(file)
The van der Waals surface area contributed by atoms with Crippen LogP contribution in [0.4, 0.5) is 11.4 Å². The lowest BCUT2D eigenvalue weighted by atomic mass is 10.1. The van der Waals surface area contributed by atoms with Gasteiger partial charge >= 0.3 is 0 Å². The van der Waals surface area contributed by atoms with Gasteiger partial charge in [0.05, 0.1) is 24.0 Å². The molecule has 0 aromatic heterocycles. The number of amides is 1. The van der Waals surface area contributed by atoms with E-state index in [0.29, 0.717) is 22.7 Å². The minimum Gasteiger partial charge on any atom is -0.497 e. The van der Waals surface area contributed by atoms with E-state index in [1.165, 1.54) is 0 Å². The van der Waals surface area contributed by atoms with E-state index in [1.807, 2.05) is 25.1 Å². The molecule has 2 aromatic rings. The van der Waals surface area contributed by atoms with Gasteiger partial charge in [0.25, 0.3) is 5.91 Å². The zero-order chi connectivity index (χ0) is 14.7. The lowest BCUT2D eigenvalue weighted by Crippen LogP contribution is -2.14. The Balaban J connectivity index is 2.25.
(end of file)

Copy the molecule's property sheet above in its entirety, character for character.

The van der Waals surface area contributed by atoms with Crippen LogP contribution in [0.4, 0.5) is 11.4 Å². The lowest BCUT2D eigenvalue weighted by atomic mass is 10.1. The van der Waals surface area contributed by atoms with Gasteiger partial charge >= 0.3 is 0 Å². The van der Waals surface area contributed by atoms with Gasteiger partial charge in [0.05, 0.1) is 24.0 Å². The molecule has 0 aromatic heterocycles. The number of amides is 1. The van der Waals surface area contributed by atoms with E-state index in [0.29, 0.717) is 22.7 Å². The minimum Gasteiger partial charge on any atom is -0.497 e. The van der Waals surface area contributed by atoms with E-state index in [1.165, 1.54) is 0 Å². The van der Waals surface area contributed by atoms with E-state index in [1.807, 2.05) is 25.1 Å². The molecule has 2 aromatic rings. The van der Waals surface area contributed by atoms with Gasteiger partial charge in [0.25, 0.3) is 5.91 Å². The zero-order chi connectivity index (χ0) is 14.7. The lowest BCUT2D eigenvalue weighted by Crippen LogP contribution is -2.14. The Balaban J connectivity index is 2.25.